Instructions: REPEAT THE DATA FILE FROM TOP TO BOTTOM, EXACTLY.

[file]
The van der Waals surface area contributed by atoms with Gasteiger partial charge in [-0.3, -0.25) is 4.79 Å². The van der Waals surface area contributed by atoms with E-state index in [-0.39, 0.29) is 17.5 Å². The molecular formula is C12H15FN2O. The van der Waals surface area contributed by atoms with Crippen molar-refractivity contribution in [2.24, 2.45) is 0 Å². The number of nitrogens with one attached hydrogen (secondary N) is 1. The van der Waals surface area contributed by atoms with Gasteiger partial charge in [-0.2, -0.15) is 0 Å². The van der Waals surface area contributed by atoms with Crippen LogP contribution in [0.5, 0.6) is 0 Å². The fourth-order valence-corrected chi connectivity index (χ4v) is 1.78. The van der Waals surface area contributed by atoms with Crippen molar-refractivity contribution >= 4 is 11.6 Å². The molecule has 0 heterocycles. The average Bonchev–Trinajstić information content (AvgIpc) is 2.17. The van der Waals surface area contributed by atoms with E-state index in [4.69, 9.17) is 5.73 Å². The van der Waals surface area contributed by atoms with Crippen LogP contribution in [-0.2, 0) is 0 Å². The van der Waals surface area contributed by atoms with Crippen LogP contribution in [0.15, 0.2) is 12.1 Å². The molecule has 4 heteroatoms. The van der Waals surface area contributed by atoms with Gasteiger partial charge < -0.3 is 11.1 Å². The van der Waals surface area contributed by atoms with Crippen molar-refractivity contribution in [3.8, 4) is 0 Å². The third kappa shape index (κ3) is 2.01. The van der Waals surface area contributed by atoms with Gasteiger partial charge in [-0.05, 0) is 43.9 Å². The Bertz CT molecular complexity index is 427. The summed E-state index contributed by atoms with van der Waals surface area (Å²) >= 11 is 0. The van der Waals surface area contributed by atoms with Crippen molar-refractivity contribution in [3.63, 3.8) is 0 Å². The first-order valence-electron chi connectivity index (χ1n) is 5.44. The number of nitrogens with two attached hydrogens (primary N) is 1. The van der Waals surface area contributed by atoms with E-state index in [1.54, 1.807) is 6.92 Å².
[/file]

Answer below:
The van der Waals surface area contributed by atoms with Gasteiger partial charge in [-0.3, -0.25) is 4.79 Å². The van der Waals surface area contributed by atoms with E-state index in [-0.39, 0.29) is 17.5 Å². The molecular formula is C12H15FN2O. The van der Waals surface area contributed by atoms with Crippen molar-refractivity contribution in [2.24, 2.45) is 0 Å². The number of nitrogens with one attached hydrogen (secondary N) is 1. The van der Waals surface area contributed by atoms with Gasteiger partial charge in [-0.2, -0.15) is 0 Å². The van der Waals surface area contributed by atoms with Crippen LogP contribution in [0.5, 0.6) is 0 Å². The fourth-order valence-corrected chi connectivity index (χ4v) is 1.78. The van der Waals surface area contributed by atoms with Crippen molar-refractivity contribution >= 4 is 11.6 Å². The molecule has 0 heterocycles. The average Bonchev–Trinajstić information content (AvgIpc) is 2.17. The van der Waals surface area contributed by atoms with E-state index in [4.69, 9.17) is 5.73 Å². The van der Waals surface area contributed by atoms with Crippen LogP contribution in [-0.2, 0) is 0 Å². The van der Waals surface area contributed by atoms with Crippen LogP contribution in [0.15, 0.2) is 12.1 Å². The molecule has 4 heteroatoms. The van der Waals surface area contributed by atoms with Gasteiger partial charge < -0.3 is 11.1 Å². The van der Waals surface area contributed by atoms with Crippen molar-refractivity contribution in [3.8, 4) is 0 Å². The third kappa shape index (κ3) is 2.01. The van der Waals surface area contributed by atoms with Gasteiger partial charge in [-0.05, 0) is 43.9 Å². The Bertz CT molecular complexity index is 427. The summed E-state index contributed by atoms with van der Waals surface area (Å²) >= 11 is 0. The van der Waals surface area contributed by atoms with Crippen molar-refractivity contribution in [3.63, 3.8) is 0 Å². The first-order valence-electron chi connectivity index (χ1n) is 5.44. The number of nitrogens with two attached hydrogens (primary N) is 1. The van der Waals surface area contributed by atoms with E-state index in [1.54, 1.807) is 6.92 Å².